Do You Have an Accent?

That’s the question asked by Professor Joseph L. Mbele, who is from Tanzania but teaches English at St. Olaf College in Minnesota (USA).

The answer is yes. Everyone has an accent. I have an accent when I speak Chinese or Japanese, but I also have an accent when I speak English. The way you speak even your native language is determined by your family, where you grow up, your education, etc. I speak American English, of course, but my speaking is affected by my Californian parents, my Midwestern relatives, being raised in the South, and so forth.

Professor Mbele also asks this:

Why should someone with a proper Nigerian or Ugandan accent be pressured to speak like an American? Why should someone with a proper Jamaican or British accent be pressured to speak like an American? In Africa, no one asks foreigners to speak English like Africans: the British speak with their own accent; so do the Indians, the Australians and others.

You can read “Do You Have an Accent?” at The African News Journal. I highly recommend reading it yourself.

Anyway, happy New Year!

5 thoughts on “Do You Have an Accent?”

  1. Personally, I see no harm in accents as long as people can understand what you’re saying. However, depending on the type of employment you may want in the future, it could matter. We’re not as classist in America as people are in the UK, but a lot of people still look down their noses at folks with accents that sound “less educated.” If you’re hoping to work in law, government, news broadcasting, customer service, hospitality, etc. it could make a big difference if you have a more neutral English accent.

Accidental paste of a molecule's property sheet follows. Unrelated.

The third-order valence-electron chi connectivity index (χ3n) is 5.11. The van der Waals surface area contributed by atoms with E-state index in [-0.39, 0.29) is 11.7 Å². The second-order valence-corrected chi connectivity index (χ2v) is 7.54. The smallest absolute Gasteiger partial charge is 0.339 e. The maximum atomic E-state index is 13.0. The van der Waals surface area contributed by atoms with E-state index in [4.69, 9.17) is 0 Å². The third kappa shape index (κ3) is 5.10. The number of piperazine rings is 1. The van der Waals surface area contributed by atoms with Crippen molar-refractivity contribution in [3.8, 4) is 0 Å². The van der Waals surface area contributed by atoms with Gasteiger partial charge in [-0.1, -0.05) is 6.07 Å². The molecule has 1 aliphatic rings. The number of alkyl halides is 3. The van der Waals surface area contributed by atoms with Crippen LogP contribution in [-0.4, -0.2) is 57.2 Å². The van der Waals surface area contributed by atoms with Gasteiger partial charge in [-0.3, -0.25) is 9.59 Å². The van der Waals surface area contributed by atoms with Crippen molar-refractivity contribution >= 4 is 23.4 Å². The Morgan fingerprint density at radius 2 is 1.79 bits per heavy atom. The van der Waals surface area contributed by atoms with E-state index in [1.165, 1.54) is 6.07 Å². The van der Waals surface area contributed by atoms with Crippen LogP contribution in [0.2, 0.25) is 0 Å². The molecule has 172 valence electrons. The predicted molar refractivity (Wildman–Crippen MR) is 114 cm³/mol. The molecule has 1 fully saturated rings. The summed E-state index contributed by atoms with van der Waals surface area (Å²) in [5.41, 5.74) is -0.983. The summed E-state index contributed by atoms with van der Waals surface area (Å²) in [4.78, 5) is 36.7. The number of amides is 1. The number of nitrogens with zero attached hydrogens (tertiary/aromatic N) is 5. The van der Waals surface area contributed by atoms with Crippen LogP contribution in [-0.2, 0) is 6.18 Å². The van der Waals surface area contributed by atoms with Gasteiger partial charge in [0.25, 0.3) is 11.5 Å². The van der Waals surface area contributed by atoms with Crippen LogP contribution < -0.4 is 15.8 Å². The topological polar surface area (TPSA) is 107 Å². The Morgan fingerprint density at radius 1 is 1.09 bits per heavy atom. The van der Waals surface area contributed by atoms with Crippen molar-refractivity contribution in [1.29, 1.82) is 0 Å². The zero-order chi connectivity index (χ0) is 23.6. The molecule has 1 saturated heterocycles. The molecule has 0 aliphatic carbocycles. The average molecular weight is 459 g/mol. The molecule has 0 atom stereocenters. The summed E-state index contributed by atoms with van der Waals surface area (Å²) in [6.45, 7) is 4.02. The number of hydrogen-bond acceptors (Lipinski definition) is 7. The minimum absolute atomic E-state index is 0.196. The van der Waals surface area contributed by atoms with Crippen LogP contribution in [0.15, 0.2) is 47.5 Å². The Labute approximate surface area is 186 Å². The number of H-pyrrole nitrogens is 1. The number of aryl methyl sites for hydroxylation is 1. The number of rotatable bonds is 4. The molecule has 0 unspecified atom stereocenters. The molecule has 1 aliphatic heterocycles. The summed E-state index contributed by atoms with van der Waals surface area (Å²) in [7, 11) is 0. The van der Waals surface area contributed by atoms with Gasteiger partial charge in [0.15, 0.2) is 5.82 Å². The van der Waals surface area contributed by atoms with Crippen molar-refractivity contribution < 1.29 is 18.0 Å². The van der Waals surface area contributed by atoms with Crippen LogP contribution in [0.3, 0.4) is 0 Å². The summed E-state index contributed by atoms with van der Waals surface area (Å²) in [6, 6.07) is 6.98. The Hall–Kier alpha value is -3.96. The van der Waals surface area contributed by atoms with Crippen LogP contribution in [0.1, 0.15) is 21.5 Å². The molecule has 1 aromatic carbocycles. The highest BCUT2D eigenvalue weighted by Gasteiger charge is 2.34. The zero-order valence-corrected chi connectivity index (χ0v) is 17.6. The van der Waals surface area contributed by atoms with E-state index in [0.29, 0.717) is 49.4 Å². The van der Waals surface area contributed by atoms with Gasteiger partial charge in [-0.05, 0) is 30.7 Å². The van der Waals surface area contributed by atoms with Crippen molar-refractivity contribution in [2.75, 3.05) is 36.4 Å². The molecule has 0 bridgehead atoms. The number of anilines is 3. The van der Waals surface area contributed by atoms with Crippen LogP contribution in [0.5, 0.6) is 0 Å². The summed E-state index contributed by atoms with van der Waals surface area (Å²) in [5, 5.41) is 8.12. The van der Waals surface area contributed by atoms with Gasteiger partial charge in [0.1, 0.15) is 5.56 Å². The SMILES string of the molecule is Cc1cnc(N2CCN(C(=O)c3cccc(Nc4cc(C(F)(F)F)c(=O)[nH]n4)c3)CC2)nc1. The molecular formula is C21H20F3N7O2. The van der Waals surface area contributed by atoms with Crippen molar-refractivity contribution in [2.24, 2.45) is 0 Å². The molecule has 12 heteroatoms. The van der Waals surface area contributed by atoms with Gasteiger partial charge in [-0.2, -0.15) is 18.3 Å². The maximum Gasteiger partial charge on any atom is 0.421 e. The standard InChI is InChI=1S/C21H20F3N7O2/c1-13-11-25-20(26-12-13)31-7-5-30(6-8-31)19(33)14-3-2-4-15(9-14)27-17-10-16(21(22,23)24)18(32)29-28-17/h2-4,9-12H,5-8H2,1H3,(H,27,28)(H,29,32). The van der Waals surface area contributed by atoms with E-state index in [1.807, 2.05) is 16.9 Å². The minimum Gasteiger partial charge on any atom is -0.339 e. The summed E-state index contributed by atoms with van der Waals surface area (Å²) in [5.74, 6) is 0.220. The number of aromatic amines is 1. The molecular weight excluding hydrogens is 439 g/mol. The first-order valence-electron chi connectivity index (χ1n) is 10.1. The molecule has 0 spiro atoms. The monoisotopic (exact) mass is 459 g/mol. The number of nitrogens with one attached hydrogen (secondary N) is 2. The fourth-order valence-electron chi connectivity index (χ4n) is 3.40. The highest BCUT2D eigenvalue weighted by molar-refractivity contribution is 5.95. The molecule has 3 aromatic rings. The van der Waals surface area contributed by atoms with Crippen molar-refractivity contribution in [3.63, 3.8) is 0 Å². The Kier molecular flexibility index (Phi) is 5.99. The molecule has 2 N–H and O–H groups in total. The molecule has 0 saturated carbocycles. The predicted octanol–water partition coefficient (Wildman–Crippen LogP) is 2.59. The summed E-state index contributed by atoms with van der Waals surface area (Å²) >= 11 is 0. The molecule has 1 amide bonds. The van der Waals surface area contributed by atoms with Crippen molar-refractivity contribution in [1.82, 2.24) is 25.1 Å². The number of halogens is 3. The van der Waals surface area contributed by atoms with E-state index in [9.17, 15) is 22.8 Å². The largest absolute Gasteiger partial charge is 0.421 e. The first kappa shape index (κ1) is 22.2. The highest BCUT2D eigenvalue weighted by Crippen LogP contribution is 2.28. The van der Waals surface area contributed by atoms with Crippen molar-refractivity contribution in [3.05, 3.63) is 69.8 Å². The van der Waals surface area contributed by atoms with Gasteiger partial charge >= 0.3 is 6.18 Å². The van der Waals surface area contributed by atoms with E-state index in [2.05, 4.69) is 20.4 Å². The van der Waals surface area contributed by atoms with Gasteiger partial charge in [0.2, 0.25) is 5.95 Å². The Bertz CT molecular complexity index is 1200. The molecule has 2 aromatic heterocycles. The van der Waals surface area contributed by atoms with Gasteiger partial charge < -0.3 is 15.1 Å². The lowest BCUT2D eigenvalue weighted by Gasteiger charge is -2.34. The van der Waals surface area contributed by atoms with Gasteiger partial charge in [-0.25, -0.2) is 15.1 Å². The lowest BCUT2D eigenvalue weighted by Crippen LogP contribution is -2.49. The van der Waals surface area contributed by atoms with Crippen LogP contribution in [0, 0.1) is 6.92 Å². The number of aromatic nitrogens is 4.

Working here in Beijing, the majority of English teachers I’ve met are from California, Michigan, and Canada. Not sure why California and Michigan are the top US states represented here, since people from many others also have pretty neutral accents, but the perception in Beijing seems to be that people from these places have the accents that they want Chinese folks to learn.

    I wonder if my students have picked up on my slight Walla Walla, WA accent too? “Y’all” and “dang!” to name a couple. :-)

  2. As much as I wish it were true that having a strong foreign accent would not be a problem in the US, I feel it is my duty as an English teacher to prepare my students for the reality they will encounter. And the reality is that as things stand right now, many Americans have great difficulty understanding people with strong foreign accents. So if I don’t teach my students to pronounce English in a way most Americans will understand (i.e., as close as possible to a standard American accent), they will encounter difficulties communicating with Americans, are more likely to encounter prejudice against immigrants, may have greater difficulty obtaining desirable jobs, etc. I want my students to have the best possible opportunities, so it behooves me to give them the language skills that will improve their chances, if I can.

    I don’t want to be part of, or help maintain, a system that devalues immigrants and is prejudiced against them, but I feel that I cannot in good conscience make my students martyrs to my sense of justice, encouraging them to maintain their native accents when doing so will likely handicap them in the US as it currently is.

    This is an issue that many in the TESOL field struggle with, getting accused of pushing assimilation and accommodation, because we train people to sound more American, and often teach aspects of American culture. I have no desire to try to make my students become more American, but I do feel a responsibility to my students to help them achieve their goals, and that often means speaking more like an American.